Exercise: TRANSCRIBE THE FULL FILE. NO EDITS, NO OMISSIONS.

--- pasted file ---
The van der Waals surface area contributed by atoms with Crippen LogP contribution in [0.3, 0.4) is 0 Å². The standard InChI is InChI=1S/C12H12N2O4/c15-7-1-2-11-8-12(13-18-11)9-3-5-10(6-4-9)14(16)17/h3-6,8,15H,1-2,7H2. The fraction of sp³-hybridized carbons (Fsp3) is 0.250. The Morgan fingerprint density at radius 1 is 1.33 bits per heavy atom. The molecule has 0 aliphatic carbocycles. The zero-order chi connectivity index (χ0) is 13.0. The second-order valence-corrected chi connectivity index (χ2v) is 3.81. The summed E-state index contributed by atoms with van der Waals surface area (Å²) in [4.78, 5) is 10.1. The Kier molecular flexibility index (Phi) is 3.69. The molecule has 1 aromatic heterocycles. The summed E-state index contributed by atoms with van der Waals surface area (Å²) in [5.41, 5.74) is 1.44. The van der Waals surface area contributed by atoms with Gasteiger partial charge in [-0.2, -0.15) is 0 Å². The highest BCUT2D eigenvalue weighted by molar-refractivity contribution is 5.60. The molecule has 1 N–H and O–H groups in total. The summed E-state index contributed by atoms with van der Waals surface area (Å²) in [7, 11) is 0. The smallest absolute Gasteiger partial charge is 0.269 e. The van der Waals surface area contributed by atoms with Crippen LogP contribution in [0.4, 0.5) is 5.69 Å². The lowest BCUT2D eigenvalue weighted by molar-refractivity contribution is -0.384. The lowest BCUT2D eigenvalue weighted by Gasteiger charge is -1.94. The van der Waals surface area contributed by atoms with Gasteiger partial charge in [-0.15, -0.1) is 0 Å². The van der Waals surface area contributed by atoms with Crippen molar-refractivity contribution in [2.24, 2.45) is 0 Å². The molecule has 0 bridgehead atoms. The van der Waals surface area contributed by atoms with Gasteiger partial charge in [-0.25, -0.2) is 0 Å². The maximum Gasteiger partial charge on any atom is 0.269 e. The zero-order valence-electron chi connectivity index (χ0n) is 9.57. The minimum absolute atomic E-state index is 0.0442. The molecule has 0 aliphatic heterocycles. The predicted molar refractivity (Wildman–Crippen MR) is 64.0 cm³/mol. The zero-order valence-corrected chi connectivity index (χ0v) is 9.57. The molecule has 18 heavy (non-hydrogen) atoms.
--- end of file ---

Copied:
The van der Waals surface area contributed by atoms with Crippen LogP contribution in [0.3, 0.4) is 0 Å². The standard InChI is InChI=1S/C12H12N2O4/c15-7-1-2-11-8-12(13-18-11)9-3-5-10(6-4-9)14(16)17/h3-6,8,15H,1-2,7H2. The fraction of sp³-hybridized carbons (Fsp3) is 0.250. The Morgan fingerprint density at radius 1 is 1.33 bits per heavy atom. The molecule has 0 aliphatic carbocycles. The zero-order chi connectivity index (χ0) is 13.0. The second-order valence-corrected chi connectivity index (χ2v) is 3.81. The summed E-state index contributed by atoms with van der Waals surface area (Å²) in [4.78, 5) is 10.1. The Kier molecular flexibility index (Phi) is 3.69. The molecule has 1 aromatic heterocycles. The summed E-state index contributed by atoms with van der Waals surface area (Å²) in [5.41, 5.74) is 1.44. The van der Waals surface area contributed by atoms with Gasteiger partial charge in [-0.2, -0.15) is 0 Å². The highest BCUT2D eigenvalue weighted by molar-refractivity contribution is 5.60. The molecule has 1 N–H and O–H groups in total. The summed E-state index contributed by atoms with van der Waals surface area (Å²) in [7, 11) is 0. The smallest absolute Gasteiger partial charge is 0.269 e. The van der Waals surface area contributed by atoms with Crippen LogP contribution in [0.4, 0.5) is 5.69 Å². The lowest BCUT2D eigenvalue weighted by molar-refractivity contribution is -0.384. The lowest BCUT2D eigenvalue weighted by Gasteiger charge is -1.94. The van der Waals surface area contributed by atoms with Gasteiger partial charge in [-0.15, -0.1) is 0 Å². The van der Waals surface area contributed by atoms with Crippen molar-refractivity contribution in [2.24, 2.45) is 0 Å². The molecule has 0 bridgehead atoms. The van der Waals surface area contributed by atoms with Gasteiger partial charge in [-0.25, -0.2) is 0 Å². The maximum Gasteiger partial charge on any atom is 0.269 e. The zero-order valence-electron chi connectivity index (χ0n) is 9.57. The minimum absolute atomic E-state index is 0.0442. The molecule has 0 aliphatic heterocycles. The predicted molar refractivity (Wildman–Crippen MR) is 64.0 cm³/mol. The zero-order valence-corrected chi connectivity index (χ0v) is 9.57. The molecule has 18 heavy (non-hydrogen) atoms.